WASHINGTON, D.C.: Despite visits to Michigan in recent weeks, Republican Donald Trump continues to trail Democrat Hillary Clinton in the state by a wide margin, with a poll released on Thursday (Friday in Manila) showing her ahead by 7 percentage points even though many voters remain concerned about her trustworthiness.
The poll released by Suffolk University in Boston to USA TODAY and the Free Press showed Clinton continuing to hold substantial leads among women and minority voters in Michigan that helped put her ahead of Trump 44 to 37 percent overall.
For his part, Trump led among male voters and white voters, but not by enough to make up the difference.
“It’s a solid lead [for Clinton],” said David Paleologos, director of Suffolk University’s Political Research Center, who noted that she also holds a 54- to 28-percent lead in southeastern Michigan, the most-populated part of the state. “She’s winning in all the right places. She doesn’t have to win a lot of counties in Michigan to prevail.”
Trump’s campaign has given every indication since the end of the Republican National Convention in Cleveland last month that Michigan is a battleground, giving two speeches in the state, including on to the Detroit Economic Club on August 8 (August 9 in Manila) and another outside Lansing last week. His campaign also is talking about another visit to Detroit early next month with former presidential candidate Dr. Ben Carson, who is advising the campaign and grew up in the city.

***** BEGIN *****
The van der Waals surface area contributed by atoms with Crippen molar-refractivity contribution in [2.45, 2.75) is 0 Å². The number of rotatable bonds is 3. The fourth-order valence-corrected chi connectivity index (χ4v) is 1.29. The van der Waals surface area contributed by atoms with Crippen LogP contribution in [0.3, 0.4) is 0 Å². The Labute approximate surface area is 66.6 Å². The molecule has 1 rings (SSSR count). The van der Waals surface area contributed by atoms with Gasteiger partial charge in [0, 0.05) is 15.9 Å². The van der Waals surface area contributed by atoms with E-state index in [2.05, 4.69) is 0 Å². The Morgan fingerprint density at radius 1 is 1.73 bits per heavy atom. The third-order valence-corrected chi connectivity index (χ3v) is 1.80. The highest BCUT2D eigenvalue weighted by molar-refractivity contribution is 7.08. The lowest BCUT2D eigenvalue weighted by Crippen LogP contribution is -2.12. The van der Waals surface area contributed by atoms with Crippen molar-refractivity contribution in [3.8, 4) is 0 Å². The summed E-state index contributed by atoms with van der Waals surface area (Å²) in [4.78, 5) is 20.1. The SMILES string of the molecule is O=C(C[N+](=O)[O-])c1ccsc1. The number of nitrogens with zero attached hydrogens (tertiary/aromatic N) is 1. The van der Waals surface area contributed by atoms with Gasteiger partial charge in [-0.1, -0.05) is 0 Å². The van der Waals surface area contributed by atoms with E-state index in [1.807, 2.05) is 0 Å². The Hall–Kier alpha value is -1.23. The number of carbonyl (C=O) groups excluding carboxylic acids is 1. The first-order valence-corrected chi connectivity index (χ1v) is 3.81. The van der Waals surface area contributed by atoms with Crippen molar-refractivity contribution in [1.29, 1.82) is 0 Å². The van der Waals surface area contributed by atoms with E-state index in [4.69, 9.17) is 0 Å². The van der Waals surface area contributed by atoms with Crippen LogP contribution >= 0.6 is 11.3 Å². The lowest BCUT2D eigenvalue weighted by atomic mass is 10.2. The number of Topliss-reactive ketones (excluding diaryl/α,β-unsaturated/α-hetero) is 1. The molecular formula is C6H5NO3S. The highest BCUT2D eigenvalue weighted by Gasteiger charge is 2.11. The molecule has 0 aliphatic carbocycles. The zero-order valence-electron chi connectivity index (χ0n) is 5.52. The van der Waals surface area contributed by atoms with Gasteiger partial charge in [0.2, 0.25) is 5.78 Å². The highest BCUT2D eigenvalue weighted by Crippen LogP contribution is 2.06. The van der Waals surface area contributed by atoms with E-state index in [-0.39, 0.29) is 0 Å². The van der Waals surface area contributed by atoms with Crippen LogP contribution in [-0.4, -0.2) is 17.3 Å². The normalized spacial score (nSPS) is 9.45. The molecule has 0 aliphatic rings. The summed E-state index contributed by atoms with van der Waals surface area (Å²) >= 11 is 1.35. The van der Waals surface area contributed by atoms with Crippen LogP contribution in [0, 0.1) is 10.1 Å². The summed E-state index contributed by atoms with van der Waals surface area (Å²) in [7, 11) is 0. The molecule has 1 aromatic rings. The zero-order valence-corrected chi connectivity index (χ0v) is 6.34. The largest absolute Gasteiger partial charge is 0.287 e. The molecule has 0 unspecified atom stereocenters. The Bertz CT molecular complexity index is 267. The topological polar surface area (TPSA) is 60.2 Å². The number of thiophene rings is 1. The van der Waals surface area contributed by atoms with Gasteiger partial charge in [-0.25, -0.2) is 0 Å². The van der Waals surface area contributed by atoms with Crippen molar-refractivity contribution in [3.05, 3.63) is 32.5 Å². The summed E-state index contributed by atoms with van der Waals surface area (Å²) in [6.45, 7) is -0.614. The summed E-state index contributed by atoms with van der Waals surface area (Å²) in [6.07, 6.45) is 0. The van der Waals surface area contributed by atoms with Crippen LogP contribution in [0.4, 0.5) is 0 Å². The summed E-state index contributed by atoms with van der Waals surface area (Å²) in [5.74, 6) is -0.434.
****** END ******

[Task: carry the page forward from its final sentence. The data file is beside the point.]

But the Suffolk poll — for which 500 likely voters were surveyed from Monday through Wednesday (Tuesday to Thursday in Manila) of this week — indicated that Trump continues to struggle in the state, especially among female voters, who supported Clinton 54 to 32 percent. Men, who made up a slightly smaller voting bloc than women, favored Trump 43 to 33 percent.
The poll asked voters for presidential preferences among six candidates to be listed on the November 8 (November 9 in Manila) ballot and had a margin of error of plus or minus 4.4 percentage points, though that figure would be larger for subgroups. Its results should not be compared directly to those from EPIC-MRA reported by the Free Press this month that also showed a lead for Clinton, because of differences between pollsters.
Clinton’s lead over Trump among minority voters in Michigan — 74 to 10 percent — comes as Trump has made overtures to black voters in Detroit and elsewhere around the U.S. Speaking to a mostly-white audience in Dimondale last Friday (Saturday in Manila), Trump urged black voters to swing their support to him, saying, “You live in poverty. Your schools are no good. You have no jobs. What the hell do you have to lose?”